Your nonprofit leadership has done an assessment of board membership and determined that you need a few new members to fill particular roles and responsibilities. Instead of simply asking friends if they want to join, consider doing a search as if you were hiring a senior executive.
Here are some places to look for new board members. “However you search, remember to focus primarily on what you need rather than on who you know,” said Thomas Boyd, chief editorial consultant to The Grantsmanship Center in Los Angeles, Calif.
Current and recent volunteers might be a good place to start. A donor who has made repeated contributions might be someone you want to consider. If you’ve decided that you should add clients to your board, look in that direction and also consider their families and friends.
There are websites and online portals for posting a “board member wanted” notice. If you’ve joined a chamber of commerce you might check your fellow members to see if a candidate emerges. Maybe a high-value individual has recently left the board of another nonprofit and could be a candidate to join yours.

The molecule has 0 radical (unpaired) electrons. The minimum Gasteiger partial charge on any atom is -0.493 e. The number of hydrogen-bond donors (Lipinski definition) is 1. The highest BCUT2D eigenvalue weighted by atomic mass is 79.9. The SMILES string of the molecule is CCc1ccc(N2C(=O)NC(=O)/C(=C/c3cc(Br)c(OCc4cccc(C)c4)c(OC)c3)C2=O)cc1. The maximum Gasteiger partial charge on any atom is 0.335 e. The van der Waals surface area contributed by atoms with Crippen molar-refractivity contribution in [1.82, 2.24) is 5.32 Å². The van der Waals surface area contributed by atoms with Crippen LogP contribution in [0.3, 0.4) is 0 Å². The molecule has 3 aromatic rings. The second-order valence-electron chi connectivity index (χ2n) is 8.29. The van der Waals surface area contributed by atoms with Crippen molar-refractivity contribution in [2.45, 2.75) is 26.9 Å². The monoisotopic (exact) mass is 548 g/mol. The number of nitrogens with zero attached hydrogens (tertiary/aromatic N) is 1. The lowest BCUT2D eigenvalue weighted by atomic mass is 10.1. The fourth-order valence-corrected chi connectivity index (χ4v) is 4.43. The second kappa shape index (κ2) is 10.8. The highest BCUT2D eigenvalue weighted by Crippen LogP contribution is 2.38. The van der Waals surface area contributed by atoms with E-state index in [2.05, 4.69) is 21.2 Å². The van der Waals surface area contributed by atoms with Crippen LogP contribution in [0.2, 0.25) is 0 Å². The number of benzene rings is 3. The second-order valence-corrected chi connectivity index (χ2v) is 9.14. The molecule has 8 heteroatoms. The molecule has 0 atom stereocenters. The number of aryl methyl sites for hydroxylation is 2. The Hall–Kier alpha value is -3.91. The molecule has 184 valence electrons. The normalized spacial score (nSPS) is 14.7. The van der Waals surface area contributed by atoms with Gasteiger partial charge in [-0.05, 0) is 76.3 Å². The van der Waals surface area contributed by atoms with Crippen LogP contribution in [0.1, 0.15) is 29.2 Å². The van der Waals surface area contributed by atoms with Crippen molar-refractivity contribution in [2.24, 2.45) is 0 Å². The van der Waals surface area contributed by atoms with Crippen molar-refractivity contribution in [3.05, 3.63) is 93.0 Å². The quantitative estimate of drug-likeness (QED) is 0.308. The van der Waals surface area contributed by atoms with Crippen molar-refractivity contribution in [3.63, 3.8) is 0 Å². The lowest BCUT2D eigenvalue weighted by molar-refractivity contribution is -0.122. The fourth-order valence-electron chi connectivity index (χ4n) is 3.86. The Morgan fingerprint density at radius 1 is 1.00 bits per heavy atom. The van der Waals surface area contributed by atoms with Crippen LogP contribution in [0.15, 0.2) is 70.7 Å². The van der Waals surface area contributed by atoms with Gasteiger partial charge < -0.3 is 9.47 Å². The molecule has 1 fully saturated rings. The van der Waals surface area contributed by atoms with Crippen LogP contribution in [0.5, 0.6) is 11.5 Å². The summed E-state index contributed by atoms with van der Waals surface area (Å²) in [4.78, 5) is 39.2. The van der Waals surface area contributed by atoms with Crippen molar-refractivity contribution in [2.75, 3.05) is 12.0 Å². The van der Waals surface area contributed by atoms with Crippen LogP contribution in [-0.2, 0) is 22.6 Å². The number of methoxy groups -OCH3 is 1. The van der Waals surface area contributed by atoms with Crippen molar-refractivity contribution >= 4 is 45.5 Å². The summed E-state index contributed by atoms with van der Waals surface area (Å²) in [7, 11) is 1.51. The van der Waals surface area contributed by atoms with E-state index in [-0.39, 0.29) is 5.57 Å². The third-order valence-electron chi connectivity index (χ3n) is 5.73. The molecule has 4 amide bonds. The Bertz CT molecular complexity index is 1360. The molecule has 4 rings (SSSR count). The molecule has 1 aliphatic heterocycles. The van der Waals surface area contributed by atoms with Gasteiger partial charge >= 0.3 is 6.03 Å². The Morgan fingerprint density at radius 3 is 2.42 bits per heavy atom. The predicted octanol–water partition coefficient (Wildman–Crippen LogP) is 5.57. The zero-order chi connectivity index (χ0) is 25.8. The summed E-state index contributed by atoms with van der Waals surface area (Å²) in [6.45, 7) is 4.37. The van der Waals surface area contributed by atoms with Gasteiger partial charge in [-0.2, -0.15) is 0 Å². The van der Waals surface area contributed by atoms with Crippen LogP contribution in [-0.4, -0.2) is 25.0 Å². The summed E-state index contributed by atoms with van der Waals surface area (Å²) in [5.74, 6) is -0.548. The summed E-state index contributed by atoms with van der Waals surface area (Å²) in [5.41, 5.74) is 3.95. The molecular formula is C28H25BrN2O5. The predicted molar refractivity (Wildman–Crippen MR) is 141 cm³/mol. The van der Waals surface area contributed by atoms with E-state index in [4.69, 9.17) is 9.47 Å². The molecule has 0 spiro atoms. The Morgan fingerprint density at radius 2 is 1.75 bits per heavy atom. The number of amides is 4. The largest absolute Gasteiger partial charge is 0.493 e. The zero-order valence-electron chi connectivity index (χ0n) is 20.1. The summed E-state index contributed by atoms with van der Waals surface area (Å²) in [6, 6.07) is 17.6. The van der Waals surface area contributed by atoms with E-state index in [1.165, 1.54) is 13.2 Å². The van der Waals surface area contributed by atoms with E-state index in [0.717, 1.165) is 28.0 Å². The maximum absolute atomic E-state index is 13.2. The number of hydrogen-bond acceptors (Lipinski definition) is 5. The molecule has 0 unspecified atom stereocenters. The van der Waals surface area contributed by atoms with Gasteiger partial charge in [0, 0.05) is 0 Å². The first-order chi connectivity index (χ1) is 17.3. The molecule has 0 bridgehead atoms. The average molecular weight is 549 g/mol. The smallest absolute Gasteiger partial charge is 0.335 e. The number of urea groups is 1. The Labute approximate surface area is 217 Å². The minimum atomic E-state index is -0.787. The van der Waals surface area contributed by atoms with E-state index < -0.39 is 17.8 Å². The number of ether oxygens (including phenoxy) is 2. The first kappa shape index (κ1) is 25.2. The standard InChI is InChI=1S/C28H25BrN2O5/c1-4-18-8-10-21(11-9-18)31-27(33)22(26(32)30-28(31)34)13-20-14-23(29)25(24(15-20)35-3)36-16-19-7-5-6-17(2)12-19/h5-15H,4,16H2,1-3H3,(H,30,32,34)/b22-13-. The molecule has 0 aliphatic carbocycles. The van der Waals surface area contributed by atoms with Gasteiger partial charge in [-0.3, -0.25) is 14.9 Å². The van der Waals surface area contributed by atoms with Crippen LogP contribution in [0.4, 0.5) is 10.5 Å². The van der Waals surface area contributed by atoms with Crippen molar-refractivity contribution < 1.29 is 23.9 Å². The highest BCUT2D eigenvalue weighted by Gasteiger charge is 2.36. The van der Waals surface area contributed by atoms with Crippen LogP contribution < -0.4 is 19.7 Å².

Who are the community leaders and activists working on the same goals you’re addressing? Has anyone been honored or recognized for service on a particular issue? Look at who’s been writing or speaking or testifying on a topic that speaks to your mission.
Before approaching potential board candidates, do your homework — define the qualifications, requirements and rewards that come with the job. And be sure there’s a commitment to the spirit and substance of your nonprofit mission. Ideally, boards operate with a structure: nominating committees, and terms, and a plan for rotating off and bringing on new members. But many nonprofits don’t have that structure in place and they need it.
Some nonprofit boards have been waylaid by board members who joined without any of these considerations. When it came time to turn to the board for guidance or real participation, these “because my friend asked me” members were nowhere to be found.
Your organization would conduct a thoughtful and robust search for a new executive director or senior staff member. Right? You should do no less in finding, recruiting, qualifying and “hiring” a new member of your board. © Copyright 2021 The Grantsmanship Center